From Tuesday to Tomorrow

Gay conservatives hope to teach Election Day's lessons

By Justin Snow
Published on November 15, 2012, 9:10am | Comments

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NAVIGATING THE NEXT MOVE

R. Clarke Cooper

R. Clarke Cooper

(Photo via twitter @RClarkeCooper)

According to Log Cabin Republicans Executive Director R. Clarke Cooper, several groups are set to convene over the next few weeks with Republican Party leadership around the country in order to address what is seen as a growing identity crisis for the Grand Old Party.

The Republican base is shrinking, as exit polls demonstrated.

LGB voters made up 5 percent of the electorate this election, 76 percent of whom voted for Obama. Exit polls also showed a growing gender gap with 55 percent of women voting for Obama.

Romney lost the youth vote and the Hispanic vote as well. With the country's immigrant population growing steadily, the fact that Obama won 71 percent of the Hispanic vote, up from 67 percent in 2008, is an issue worth worrying about. Moreover, a majority of each of those demographics supports marriage equality.

''We have yet to have somebody emerge in the Republican Party and say, 'Enough,''' says Cooper. ''You don't have to be the director of Log Cabin to look at how our teeth got kicked in on Tuesday and know something's gotta give.''

Up until Log Cabin Republicans, the largest LGBT Republican organization, issued a ''qualified endorsement'' for Romney two weeks before Election Day, GOProud was the only group of gay conservatives to endorse Romney for president, having declared their support for the Romney-Ryan ticket in June despite his support for a constitutional amendment banning same-sex marriage.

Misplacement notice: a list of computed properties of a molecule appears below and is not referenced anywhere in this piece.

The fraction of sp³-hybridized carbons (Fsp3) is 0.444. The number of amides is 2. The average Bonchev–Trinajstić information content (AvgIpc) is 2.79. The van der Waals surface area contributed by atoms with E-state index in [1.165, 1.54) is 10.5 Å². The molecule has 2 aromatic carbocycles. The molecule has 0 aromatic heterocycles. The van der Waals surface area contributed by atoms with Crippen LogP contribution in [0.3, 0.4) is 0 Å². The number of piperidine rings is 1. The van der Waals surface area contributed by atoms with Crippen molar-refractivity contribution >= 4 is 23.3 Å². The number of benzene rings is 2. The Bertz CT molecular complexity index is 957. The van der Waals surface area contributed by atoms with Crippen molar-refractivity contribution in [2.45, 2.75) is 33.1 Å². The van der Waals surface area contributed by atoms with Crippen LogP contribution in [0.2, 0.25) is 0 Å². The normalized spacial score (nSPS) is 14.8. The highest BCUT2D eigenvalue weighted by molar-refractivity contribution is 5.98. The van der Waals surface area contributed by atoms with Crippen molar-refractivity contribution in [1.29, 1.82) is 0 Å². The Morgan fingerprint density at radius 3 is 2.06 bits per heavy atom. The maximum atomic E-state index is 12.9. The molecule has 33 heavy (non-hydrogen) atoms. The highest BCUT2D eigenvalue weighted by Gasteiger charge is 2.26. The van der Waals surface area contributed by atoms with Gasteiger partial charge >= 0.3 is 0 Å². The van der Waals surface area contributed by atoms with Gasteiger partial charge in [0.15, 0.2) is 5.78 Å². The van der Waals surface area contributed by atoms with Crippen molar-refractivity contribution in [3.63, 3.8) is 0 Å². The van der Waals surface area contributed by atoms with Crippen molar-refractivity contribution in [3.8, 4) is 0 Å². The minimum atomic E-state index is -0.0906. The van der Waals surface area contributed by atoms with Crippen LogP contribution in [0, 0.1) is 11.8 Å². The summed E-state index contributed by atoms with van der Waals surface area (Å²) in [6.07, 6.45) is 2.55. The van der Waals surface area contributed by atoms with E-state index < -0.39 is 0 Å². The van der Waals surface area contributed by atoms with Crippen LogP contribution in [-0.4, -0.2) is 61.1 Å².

A week after Election Day, Romney campaign signs and bumper stickers still dot the walls of GOProud's offices in the basement of a Capitol Hill townhouse.

''We can throw this away,'' LaSalvia says as he crumples up a page of Romney campaign contacts.

For months, LaSalvia and GOProud argued that a vote for Romney was ultimately in the best interest of gay people because of his economic vision. In the end, a majority of voters disagreed, with the LGB electorate among Obama's strongest supporters. Today, more than ever before, that 5 percent of the electorate is communicating their views on LGBT issues to friends and families, potentially influencing millions of voters.

''The message of this election was jobs and the economy, but you also have to appear to be a normal person, too. People want to know that you understand how issues affect them and that you've thought about it,'' says LaSalvia. ''Most Americans are willing to vote for somebody they disagree with on some specific issues – they just want to know that you get it. And Mitt Romney wasn't able to show that he gets it. And Republicans all over the country demonstrated that some of them don't get it. It tainted the entire party in the last election.''